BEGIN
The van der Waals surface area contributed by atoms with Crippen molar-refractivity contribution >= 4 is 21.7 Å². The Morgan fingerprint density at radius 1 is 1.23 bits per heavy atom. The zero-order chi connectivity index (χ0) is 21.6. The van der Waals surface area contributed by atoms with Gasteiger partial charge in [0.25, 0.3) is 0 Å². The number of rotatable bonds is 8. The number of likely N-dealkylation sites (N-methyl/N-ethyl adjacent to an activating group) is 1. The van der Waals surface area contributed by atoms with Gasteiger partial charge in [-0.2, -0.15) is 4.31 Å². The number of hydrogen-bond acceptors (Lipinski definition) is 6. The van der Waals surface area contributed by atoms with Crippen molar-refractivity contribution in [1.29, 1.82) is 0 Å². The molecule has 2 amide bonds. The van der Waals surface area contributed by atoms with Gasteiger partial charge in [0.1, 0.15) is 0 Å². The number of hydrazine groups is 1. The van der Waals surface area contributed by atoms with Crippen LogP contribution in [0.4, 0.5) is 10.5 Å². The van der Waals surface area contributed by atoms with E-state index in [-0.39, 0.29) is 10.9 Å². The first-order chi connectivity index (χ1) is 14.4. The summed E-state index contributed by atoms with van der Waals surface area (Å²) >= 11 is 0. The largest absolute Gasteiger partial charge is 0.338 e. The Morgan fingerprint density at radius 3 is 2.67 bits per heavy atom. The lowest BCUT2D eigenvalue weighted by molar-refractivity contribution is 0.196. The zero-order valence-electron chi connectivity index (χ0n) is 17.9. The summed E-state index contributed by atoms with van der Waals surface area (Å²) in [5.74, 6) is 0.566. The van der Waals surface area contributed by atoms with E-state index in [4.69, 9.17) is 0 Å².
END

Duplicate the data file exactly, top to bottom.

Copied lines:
The van der Waals surface area contributed by atoms with Crippen molar-refractivity contribution >= 4 is 21.7 Å². The Morgan fingerprint density at radius 1 is 1.23 bits per heavy atom. The zero-order chi connectivity index (χ0) is 21.6. The van der Waals surface area contributed by atoms with Gasteiger partial charge in [0.25, 0.3) is 0 Å². The number of rotatable bonds is 8. The number of likely N-dealkylation sites (N-methyl/N-ethyl adjacent to an activating group) is 1. The van der Waals surface area contributed by atoms with Gasteiger partial charge in [-0.2, -0.15) is 4.31 Å². The number of hydrogen-bond acceptors (Lipinski definition) is 6. The van der Waals surface area contributed by atoms with Crippen molar-refractivity contribution in [1.29, 1.82) is 0 Å². The molecule has 2 amide bonds. The van der Waals surface area contributed by atoms with Gasteiger partial charge in [0.1, 0.15) is 0 Å². The number of hydrazine groups is 1. The van der Waals surface area contributed by atoms with Crippen LogP contribution in [0.4, 0.5) is 10.5 Å². The van der Waals surface area contributed by atoms with E-state index in [-0.39, 0.29) is 10.9 Å². The first-order chi connectivity index (χ1) is 14.4. The summed E-state index contributed by atoms with van der Waals surface area (Å²) >= 11 is 0. The largest absolute Gasteiger partial charge is 0.338 e. The Morgan fingerprint density at radius 3 is 2.67 bits per heavy atom. The lowest BCUT2D eigenvalue weighted by molar-refractivity contribution is 0.196. The zero-order valence-electron chi connectivity index (χ0n) is 17.9. The summed E-state index contributed by atoms with van der Waals surface area (Å²) in [5.74, 6) is 0.566. The van der Waals surface area contributed by atoms with E-state index in [4.69, 9.17) is 0 Å².